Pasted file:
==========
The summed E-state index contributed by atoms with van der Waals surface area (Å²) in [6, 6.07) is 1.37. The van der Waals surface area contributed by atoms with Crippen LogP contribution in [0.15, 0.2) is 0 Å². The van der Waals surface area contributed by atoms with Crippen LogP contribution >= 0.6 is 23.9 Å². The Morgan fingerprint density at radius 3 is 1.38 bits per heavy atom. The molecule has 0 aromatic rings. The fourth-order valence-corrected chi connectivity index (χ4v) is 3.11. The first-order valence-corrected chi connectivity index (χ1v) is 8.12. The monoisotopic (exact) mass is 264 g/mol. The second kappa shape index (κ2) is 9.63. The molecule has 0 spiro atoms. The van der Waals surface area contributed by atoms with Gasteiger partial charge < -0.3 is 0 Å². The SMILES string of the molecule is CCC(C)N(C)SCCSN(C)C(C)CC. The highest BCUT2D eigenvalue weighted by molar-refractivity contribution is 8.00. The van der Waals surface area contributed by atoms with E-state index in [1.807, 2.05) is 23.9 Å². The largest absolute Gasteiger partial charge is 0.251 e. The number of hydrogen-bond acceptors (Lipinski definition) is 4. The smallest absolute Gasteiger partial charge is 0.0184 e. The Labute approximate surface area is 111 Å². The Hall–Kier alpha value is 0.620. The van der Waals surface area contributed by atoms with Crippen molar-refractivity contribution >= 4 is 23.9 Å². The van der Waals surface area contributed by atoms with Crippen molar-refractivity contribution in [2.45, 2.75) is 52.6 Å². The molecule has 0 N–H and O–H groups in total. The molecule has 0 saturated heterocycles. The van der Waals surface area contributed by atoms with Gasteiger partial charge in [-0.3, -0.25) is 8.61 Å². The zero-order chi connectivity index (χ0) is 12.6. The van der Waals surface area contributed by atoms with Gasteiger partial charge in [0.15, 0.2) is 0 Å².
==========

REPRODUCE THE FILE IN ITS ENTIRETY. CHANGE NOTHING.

The summed E-state index contributed by atoms with van der Waals surface area (Å²) in [6, 6.07) is 1.37. The van der Waals surface area contributed by atoms with Crippen LogP contribution in [0.15, 0.2) is 0 Å². The van der Waals surface area contributed by atoms with Crippen LogP contribution >= 0.6 is 23.9 Å². The Morgan fingerprint density at radius 3 is 1.38 bits per heavy atom. The molecule has 0 aromatic rings. The fourth-order valence-corrected chi connectivity index (χ4v) is 3.11. The first-order valence-corrected chi connectivity index (χ1v) is 8.12. The monoisotopic (exact) mass is 264 g/mol. The second kappa shape index (κ2) is 9.63. The molecule has 0 spiro atoms. The van der Waals surface area contributed by atoms with Gasteiger partial charge < -0.3 is 0 Å². The SMILES string of the molecule is CCC(C)N(C)SCCSN(C)C(C)CC. The highest BCUT2D eigenvalue weighted by molar-refractivity contribution is 8.00. The van der Waals surface area contributed by atoms with E-state index in [1.807, 2.05) is 23.9 Å². The largest absolute Gasteiger partial charge is 0.251 e. The number of hydrogen-bond acceptors (Lipinski definition) is 4. The smallest absolute Gasteiger partial charge is 0.0184 e. The Labute approximate surface area is 111 Å². The Hall–Kier alpha value is 0.620. The van der Waals surface area contributed by atoms with Crippen molar-refractivity contribution >= 4 is 23.9 Å². The van der Waals surface area contributed by atoms with Crippen molar-refractivity contribution in [2.45, 2.75) is 52.6 Å². The molecule has 0 N–H and O–H groups in total. The molecule has 0 saturated heterocycles. The van der Waals surface area contributed by atoms with Gasteiger partial charge in [-0.3, -0.25) is 8.61 Å². The zero-order chi connectivity index (χ0) is 12.6. The van der Waals surface area contributed by atoms with Gasteiger partial charge in [0.15, 0.2) is 0 Å².